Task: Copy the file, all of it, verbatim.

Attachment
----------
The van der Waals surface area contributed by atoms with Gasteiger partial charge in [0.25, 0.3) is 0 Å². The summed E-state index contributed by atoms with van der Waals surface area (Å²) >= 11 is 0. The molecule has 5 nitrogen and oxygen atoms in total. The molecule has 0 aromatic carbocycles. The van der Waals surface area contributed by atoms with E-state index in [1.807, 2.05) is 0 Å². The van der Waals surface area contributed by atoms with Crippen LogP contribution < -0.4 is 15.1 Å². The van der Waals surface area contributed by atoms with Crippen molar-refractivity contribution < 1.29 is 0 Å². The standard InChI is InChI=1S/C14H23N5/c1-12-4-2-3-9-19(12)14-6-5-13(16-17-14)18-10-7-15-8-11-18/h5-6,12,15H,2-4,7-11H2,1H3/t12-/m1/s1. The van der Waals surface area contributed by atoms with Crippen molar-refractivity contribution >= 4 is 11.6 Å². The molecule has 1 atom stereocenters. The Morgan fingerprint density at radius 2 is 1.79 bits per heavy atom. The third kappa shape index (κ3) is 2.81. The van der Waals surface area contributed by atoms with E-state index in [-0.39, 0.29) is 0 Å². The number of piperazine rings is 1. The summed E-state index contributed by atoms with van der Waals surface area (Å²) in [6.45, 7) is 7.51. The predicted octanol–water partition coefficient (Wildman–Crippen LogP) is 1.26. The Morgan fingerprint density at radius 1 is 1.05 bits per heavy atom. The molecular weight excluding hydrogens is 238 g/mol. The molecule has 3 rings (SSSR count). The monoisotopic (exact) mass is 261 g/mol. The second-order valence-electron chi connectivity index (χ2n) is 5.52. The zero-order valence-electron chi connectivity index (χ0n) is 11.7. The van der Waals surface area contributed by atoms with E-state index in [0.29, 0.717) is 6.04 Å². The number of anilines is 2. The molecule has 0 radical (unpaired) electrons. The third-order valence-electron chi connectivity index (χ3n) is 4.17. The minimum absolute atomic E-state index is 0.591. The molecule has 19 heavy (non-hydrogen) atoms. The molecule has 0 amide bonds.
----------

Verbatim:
The van der Waals surface area contributed by atoms with Gasteiger partial charge in [0.25, 0.3) is 0 Å². The summed E-state index contributed by atoms with van der Waals surface area (Å²) >= 11 is 0. The molecule has 5 nitrogen and oxygen atoms in total. The molecule has 0 aromatic carbocycles. The van der Waals surface area contributed by atoms with E-state index in [1.807, 2.05) is 0 Å². The van der Waals surface area contributed by atoms with Crippen LogP contribution < -0.4 is 15.1 Å². The van der Waals surface area contributed by atoms with Crippen molar-refractivity contribution < 1.29 is 0 Å². The standard InChI is InChI=1S/C14H23N5/c1-12-4-2-3-9-19(12)14-6-5-13(16-17-14)18-10-7-15-8-11-18/h5-6,12,15H,2-4,7-11H2,1H3/t12-/m1/s1. The van der Waals surface area contributed by atoms with Crippen molar-refractivity contribution >= 4 is 11.6 Å². The molecule has 1 atom stereocenters. The Morgan fingerprint density at radius 2 is 1.79 bits per heavy atom. The third kappa shape index (κ3) is 2.81. The van der Waals surface area contributed by atoms with E-state index in [-0.39, 0.29) is 0 Å². The number of piperazine rings is 1. The summed E-state index contributed by atoms with van der Waals surface area (Å²) in [6.45, 7) is 7.51. The predicted octanol–water partition coefficient (Wildman–Crippen LogP) is 1.26. The Morgan fingerprint density at radius 1 is 1.05 bits per heavy atom. The molecular weight excluding hydrogens is 238 g/mol. The molecule has 3 rings (SSSR count). The monoisotopic (exact) mass is 261 g/mol. The second-order valence-electron chi connectivity index (χ2n) is 5.52. The zero-order valence-electron chi connectivity index (χ0n) is 11.7. The van der Waals surface area contributed by atoms with E-state index in [0.29, 0.717) is 6.04 Å². The number of anilines is 2. The molecule has 0 radical (unpaired) electrons. The third-order valence-electron chi connectivity index (χ3n) is 4.17. The minimum absolute atomic E-state index is 0.591. The molecule has 19 heavy (non-hydrogen) atoms. The molecule has 0 amide bonds.